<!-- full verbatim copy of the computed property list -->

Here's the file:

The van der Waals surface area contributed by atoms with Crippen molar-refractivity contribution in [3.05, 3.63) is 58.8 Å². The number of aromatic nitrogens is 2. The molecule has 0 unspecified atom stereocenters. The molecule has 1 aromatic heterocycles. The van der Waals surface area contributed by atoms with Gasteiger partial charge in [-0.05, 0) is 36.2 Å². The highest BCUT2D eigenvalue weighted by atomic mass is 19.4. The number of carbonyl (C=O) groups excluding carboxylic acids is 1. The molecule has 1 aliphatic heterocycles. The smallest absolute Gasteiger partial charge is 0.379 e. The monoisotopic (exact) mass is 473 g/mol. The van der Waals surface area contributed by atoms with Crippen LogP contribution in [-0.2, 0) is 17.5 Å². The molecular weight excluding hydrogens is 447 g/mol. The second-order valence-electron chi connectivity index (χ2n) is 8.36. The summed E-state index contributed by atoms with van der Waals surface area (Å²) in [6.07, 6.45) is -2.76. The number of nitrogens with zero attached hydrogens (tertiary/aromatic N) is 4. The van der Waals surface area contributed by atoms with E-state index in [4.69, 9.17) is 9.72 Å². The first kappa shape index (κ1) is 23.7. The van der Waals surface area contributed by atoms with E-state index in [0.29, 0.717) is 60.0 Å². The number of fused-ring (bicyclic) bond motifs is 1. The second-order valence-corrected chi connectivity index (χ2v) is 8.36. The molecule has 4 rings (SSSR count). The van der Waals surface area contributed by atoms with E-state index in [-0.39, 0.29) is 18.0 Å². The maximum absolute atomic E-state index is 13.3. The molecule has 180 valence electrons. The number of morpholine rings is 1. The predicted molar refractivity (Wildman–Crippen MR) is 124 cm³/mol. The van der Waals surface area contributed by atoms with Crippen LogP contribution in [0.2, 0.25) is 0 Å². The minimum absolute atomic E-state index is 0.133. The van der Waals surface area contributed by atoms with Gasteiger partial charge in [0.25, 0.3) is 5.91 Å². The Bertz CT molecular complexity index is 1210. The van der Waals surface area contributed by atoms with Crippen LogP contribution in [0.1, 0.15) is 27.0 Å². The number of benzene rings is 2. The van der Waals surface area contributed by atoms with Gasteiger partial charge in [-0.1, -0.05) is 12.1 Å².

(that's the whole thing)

The van der Waals surface area contributed by atoms with Crippen molar-refractivity contribution in [3.05, 3.63) is 58.8 Å². The number of aromatic nitrogens is 2. The molecule has 0 unspecified atom stereocenters. The molecule has 1 aromatic heterocycles. The van der Waals surface area contributed by atoms with Gasteiger partial charge in [-0.05, 0) is 36.2 Å². The highest BCUT2D eigenvalue weighted by atomic mass is 19.4. The number of carbonyl (C=O) groups excluding carboxylic acids is 1. The molecule has 1 aliphatic heterocycles. The smallest absolute Gasteiger partial charge is 0.379 e. The monoisotopic (exact) mass is 473 g/mol. The van der Waals surface area contributed by atoms with Crippen LogP contribution in [-0.2, 0) is 17.5 Å². The molecular weight excluding hydrogens is 447 g/mol. The second-order valence-electron chi connectivity index (χ2n) is 8.36. The summed E-state index contributed by atoms with van der Waals surface area (Å²) in [6.07, 6.45) is -2.76. The number of nitrogens with zero attached hydrogens (tertiary/aromatic N) is 4. The van der Waals surface area contributed by atoms with E-state index in [4.69, 9.17) is 9.72 Å². The first kappa shape index (κ1) is 23.7. The van der Waals surface area contributed by atoms with E-state index in [0.29, 0.717) is 60.0 Å². The number of fused-ring (bicyclic) bond motifs is 1. The second-order valence-corrected chi connectivity index (χ2v) is 8.36. The molecule has 4 rings (SSSR count). The van der Waals surface area contributed by atoms with E-state index in [-0.39, 0.29) is 18.0 Å². The maximum absolute atomic E-state index is 13.3. The molecule has 180 valence electrons. The number of morpholine rings is 1. The predicted molar refractivity (Wildman–Crippen MR) is 124 cm³/mol. The van der Waals surface area contributed by atoms with Crippen LogP contribution in [0.2, 0.25) is 0 Å². The minimum absolute atomic E-state index is 0.133. The van der Waals surface area contributed by atoms with Gasteiger partial charge in [0.25, 0.3) is 5.91 Å². The Bertz CT molecular complexity index is 1210. The van der Waals surface area contributed by atoms with Crippen LogP contribution in [0.1, 0.15) is 27.0 Å². The number of benzene rings is 2. The van der Waals surface area contributed by atoms with Gasteiger partial charge in [-0.1, -0.05) is 12.1 Å².